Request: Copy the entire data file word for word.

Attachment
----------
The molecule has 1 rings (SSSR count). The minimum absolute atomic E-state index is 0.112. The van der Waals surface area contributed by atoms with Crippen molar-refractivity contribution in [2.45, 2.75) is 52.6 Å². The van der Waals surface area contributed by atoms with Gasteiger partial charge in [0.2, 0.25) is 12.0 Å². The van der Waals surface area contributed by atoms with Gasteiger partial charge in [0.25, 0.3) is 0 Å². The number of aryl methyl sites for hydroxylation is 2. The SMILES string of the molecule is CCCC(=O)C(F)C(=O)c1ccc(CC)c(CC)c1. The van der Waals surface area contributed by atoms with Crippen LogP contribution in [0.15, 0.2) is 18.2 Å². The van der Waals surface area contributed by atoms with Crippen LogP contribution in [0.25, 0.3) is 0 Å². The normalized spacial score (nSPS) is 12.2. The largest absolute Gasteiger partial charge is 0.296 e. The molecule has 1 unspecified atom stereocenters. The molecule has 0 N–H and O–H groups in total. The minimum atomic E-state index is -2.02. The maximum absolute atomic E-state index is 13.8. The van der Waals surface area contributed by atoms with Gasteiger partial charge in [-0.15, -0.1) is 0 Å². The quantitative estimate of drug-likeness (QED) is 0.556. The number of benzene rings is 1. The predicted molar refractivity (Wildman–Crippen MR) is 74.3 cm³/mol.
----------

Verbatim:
The molecule has 1 rings (SSSR count). The minimum absolute atomic E-state index is 0.112. The van der Waals surface area contributed by atoms with Crippen molar-refractivity contribution in [2.45, 2.75) is 52.6 Å². The van der Waals surface area contributed by atoms with Gasteiger partial charge in [0.2, 0.25) is 12.0 Å². The van der Waals surface area contributed by atoms with Gasteiger partial charge in [0.25, 0.3) is 0 Å². The number of aryl methyl sites for hydroxylation is 2. The SMILES string of the molecule is CCCC(=O)C(F)C(=O)c1ccc(CC)c(CC)c1. The van der Waals surface area contributed by atoms with Crippen LogP contribution in [0.15, 0.2) is 18.2 Å². The van der Waals surface area contributed by atoms with Crippen LogP contribution in [0.25, 0.3) is 0 Å². The normalized spacial score (nSPS) is 12.2. The largest absolute Gasteiger partial charge is 0.296 e. The molecule has 1 unspecified atom stereocenters. The molecule has 0 N–H and O–H groups in total. The minimum atomic E-state index is -2.02. The maximum absolute atomic E-state index is 13.8. The van der Waals surface area contributed by atoms with Gasteiger partial charge in [-0.15, -0.1) is 0 Å². The quantitative estimate of drug-likeness (QED) is 0.556. The number of benzene rings is 1. The predicted molar refractivity (Wildman–Crippen MR) is 74.3 cm³/mol.